Indonesian lecturers unite to take on radical students

Catholic lecturers to spearhead interfaith forums among university teachers to peg back growing extremism on campuses
Indonesian lecturers unite to take on radical students

Catholic lecturers attend a meeting to discuss various problems that faced them now in their campuses included radicalism. (ucanews.com photo)

Catholic lecturers in Indonesia have pledged to combat growing extremism on campuses by conducting regular interfaith forums in universities as means of dialogue with lecturers belonging to other faiths.

At a meeting at the Jakarta cathedral on Nov.18 more than 150 Catholic lecturers from universities around the greater Jakarta area and some parts of West Java, agreed to take tangible measures to try and curb growing extremist behavior among students.

It comes in response to a survey conducted by the National Anti Terrorism Agency this year that revealed that nearly 40 percent of university students in Indonesia demonstrated having a radical mindset. According to government statistics, there are about 800,000 students throughout the country.

Many Muslims who took part in demonstrations late last year and earlier this year accusing the former Christian governor of Jakarta, Basuki Tjahaja Purnama of blasphemy, were university students.

Suspects arrested in recent terror plots, including one to set off pressure cooker bombs across Jakarta, included university students.

"Extremism is a huge threat to this country, and it is more worrying if students as future leaders have a radical mindset," said Adrianus Meliala, a professor of criminology at the University of Indonesia, told ucanews.com after the meeting organized by Jakarta Archdiocese.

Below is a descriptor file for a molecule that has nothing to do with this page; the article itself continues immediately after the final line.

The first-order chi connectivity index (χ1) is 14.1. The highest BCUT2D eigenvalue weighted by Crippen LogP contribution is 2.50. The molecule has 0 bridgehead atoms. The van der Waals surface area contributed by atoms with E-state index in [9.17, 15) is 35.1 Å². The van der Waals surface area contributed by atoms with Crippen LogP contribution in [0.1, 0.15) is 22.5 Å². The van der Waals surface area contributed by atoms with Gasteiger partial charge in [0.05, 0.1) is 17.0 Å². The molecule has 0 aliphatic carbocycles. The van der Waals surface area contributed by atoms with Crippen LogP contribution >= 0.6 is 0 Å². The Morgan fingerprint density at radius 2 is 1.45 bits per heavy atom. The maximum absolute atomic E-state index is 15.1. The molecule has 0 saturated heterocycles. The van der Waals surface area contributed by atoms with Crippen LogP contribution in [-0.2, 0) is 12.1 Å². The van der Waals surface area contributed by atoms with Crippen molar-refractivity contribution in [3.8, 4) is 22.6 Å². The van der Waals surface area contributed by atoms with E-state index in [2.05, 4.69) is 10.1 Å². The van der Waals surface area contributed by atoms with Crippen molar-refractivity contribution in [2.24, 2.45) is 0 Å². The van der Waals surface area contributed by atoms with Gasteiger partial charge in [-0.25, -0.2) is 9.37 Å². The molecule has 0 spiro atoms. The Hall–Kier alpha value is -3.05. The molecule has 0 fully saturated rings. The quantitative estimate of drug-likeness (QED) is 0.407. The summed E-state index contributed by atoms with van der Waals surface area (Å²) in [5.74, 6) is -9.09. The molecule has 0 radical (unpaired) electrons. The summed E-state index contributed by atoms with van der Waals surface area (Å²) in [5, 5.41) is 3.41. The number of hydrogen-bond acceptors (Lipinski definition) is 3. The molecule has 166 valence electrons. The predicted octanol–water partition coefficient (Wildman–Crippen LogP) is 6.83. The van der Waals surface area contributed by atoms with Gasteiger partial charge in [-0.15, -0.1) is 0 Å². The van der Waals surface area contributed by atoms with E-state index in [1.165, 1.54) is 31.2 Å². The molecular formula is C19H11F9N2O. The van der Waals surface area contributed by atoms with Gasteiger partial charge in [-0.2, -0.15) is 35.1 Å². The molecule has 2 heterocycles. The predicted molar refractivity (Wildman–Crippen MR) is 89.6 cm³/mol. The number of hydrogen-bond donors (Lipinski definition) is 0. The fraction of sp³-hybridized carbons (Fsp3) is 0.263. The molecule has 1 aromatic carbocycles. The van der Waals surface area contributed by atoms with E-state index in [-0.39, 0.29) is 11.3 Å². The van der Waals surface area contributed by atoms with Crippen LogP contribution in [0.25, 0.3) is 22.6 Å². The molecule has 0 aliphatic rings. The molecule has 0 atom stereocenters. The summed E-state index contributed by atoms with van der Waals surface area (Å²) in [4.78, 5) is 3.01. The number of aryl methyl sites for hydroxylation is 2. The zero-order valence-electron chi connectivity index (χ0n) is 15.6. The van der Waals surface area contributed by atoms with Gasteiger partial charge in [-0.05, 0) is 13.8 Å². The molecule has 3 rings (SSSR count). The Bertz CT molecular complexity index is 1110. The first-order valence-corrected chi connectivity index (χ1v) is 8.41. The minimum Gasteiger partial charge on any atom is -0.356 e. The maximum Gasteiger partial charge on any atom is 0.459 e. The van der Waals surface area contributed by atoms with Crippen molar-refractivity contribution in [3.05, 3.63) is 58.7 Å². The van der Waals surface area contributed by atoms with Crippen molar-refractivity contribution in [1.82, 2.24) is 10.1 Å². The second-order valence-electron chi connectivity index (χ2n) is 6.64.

"Catholic lecturers cannot remain silent but must make concerted efforts to clean universities of radical-minded people," he said.  

They agreed to conduct regular interfaith forums within universities starting at the end of November at the University of Indonesia, which is expected to include about 250 Catholic lecturers and a number from various other faiths teaching at state-run and private universities.

Earlier, Indonesia’s Research, Technology and Higher Education Minister, Muhammad Nasir, had warned that almost all university elements, from students to lecturers, across Indonesia have been influenced by radicalism

It was a dangerous sign and which could cause "national disintegration," he said.

Fransisco Budi Hardiman, a lecturer at the Driyarkara School of Philosophy in Jakarta, called on Catholic lecturers who teach in non Catholic universities to take the responsibility of engaging in dialogue seriously.

He said Catholic lecturers have the responsibility to ensure that universities are not derailed from their task to educate students in accepting religious or ethnic differences and caring for social justice.

"It’s not only against radicalism, lecturers should also play an important role in fighting against moral ills, such as casual sex and drugs," he said.

Brother Heribertus Sumarjo, chairman of Jakarta Archdiocese’s Commission for Education, said the Nov. 18 meeting aimed to bring together Catholic lecturers teaching in non Catholic institutions and encourage them on their mission. 

The Immaculate Conception brother said the church is saddened by the loss of a sense of community among university students, and hoped Catholic lecturers can fix it. 

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At the end of their annual meeting on Nov. 16, Indonesian bishops issued a pastoral message also encouraging Catholics to build dialog with people from other religions, to minimize extremism and intolerance in society.

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